But what we learn, as we remember, the past is that our faithful God is more than able to meet our needs in wonderful and miraculous and unexpected ways just as he always has—for he is a faithful Father who loves his children.  The Bible says:  Know then in your heart that, as a man disciplines his son, the Lord your God disciplines you.
The meaning of this Hebrew word that is translated as “discipline” in our text is much broader than that.  It means to teach and instruct and admonish.  In other words, it means that God deals with us every moment of our lives as a father deals with his children: teaching and training and disciplining and instructing and admonishing.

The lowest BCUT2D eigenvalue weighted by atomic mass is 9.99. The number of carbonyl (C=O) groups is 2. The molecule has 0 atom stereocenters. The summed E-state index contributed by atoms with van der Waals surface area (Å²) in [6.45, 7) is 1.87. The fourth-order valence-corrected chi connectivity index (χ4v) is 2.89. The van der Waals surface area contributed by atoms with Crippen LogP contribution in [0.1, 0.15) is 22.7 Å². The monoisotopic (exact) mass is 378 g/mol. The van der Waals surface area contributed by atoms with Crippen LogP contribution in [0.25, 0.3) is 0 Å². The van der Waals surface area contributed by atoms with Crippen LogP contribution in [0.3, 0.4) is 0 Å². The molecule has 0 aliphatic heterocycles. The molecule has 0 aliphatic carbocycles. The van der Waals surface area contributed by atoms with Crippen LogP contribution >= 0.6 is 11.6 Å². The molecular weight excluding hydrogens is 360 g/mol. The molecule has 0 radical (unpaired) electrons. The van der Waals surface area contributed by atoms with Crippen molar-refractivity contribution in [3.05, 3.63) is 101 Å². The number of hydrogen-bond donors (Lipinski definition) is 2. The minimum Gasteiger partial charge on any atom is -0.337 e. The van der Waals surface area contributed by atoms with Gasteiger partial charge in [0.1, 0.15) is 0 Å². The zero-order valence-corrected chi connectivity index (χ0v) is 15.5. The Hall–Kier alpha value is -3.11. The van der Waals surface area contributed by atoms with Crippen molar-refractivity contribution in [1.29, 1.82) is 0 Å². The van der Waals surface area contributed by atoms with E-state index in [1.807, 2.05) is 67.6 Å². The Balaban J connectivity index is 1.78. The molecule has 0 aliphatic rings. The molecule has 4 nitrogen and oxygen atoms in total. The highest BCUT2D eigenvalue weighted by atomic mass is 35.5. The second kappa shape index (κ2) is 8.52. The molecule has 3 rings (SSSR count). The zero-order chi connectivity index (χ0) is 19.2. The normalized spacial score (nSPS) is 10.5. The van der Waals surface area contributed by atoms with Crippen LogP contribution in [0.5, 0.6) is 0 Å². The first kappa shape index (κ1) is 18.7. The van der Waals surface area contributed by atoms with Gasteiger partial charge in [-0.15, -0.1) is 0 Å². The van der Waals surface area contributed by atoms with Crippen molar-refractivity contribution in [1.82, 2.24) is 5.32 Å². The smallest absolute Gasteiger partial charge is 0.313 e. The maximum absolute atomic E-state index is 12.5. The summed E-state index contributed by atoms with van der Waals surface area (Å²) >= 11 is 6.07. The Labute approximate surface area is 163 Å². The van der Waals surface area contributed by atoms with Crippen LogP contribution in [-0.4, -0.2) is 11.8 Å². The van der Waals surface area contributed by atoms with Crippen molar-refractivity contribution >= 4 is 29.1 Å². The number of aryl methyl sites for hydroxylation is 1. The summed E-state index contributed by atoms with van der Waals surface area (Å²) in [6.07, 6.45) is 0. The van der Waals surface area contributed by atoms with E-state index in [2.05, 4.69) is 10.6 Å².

As they planned for the future, God wanted the Israelites to remember that they were his children and they could count on his fatherly presence in their lives in the years to come.
Yes, there were going to be challenges.  Yes, there would be hardships.  But God would always be to them a Father who could be counted on to meet their needs and bless them in the days ahead.
So it is for us.  God does has never forsaken his children and he will not forsake us in the years to come.  Instead, he will be to us what he has always been:  a wise, generous, loving Father who desires only the best for his children.
When we remember the past, we are reminded of how true this is—in our own lives and in the life of this congregation.  And laying claim that relationship of a Father and his children, we are glad to walk in his ways, and plan for the future, and go forward in faith with courage and boldness.  Amen.